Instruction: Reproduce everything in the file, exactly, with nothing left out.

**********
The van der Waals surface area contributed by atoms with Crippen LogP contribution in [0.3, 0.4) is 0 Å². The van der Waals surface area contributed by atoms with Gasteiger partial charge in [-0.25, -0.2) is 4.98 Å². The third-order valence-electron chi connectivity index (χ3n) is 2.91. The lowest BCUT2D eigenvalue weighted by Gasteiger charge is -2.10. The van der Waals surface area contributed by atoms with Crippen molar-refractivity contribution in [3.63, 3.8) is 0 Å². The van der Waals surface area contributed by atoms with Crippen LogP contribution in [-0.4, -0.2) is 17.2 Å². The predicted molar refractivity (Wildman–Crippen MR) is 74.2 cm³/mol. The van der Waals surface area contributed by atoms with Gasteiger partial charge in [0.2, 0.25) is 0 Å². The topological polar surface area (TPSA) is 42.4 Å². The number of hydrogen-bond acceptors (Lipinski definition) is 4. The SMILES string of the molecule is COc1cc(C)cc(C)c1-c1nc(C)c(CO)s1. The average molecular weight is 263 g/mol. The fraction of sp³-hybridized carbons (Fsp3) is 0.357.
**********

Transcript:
The van der Waals surface area contributed by atoms with Crippen LogP contribution in [0.3, 0.4) is 0 Å². The van der Waals surface area contributed by atoms with Gasteiger partial charge in [-0.25, -0.2) is 4.98 Å². The third-order valence-electron chi connectivity index (χ3n) is 2.91. The lowest BCUT2D eigenvalue weighted by Gasteiger charge is -2.10. The van der Waals surface area contributed by atoms with Crippen molar-refractivity contribution in [3.63, 3.8) is 0 Å². The van der Waals surface area contributed by atoms with Crippen LogP contribution in [-0.4, -0.2) is 17.2 Å². The predicted molar refractivity (Wildman–Crippen MR) is 74.2 cm³/mol. The van der Waals surface area contributed by atoms with Gasteiger partial charge in [0.2, 0.25) is 0 Å². The topological polar surface area (TPSA) is 42.4 Å². The number of hydrogen-bond acceptors (Lipinski definition) is 4. The SMILES string of the molecule is COc1cc(C)cc(C)c1-c1nc(C)c(CO)s1. The average molecular weight is 263 g/mol. The fraction of sp³-hybridized carbons (Fsp3) is 0.357.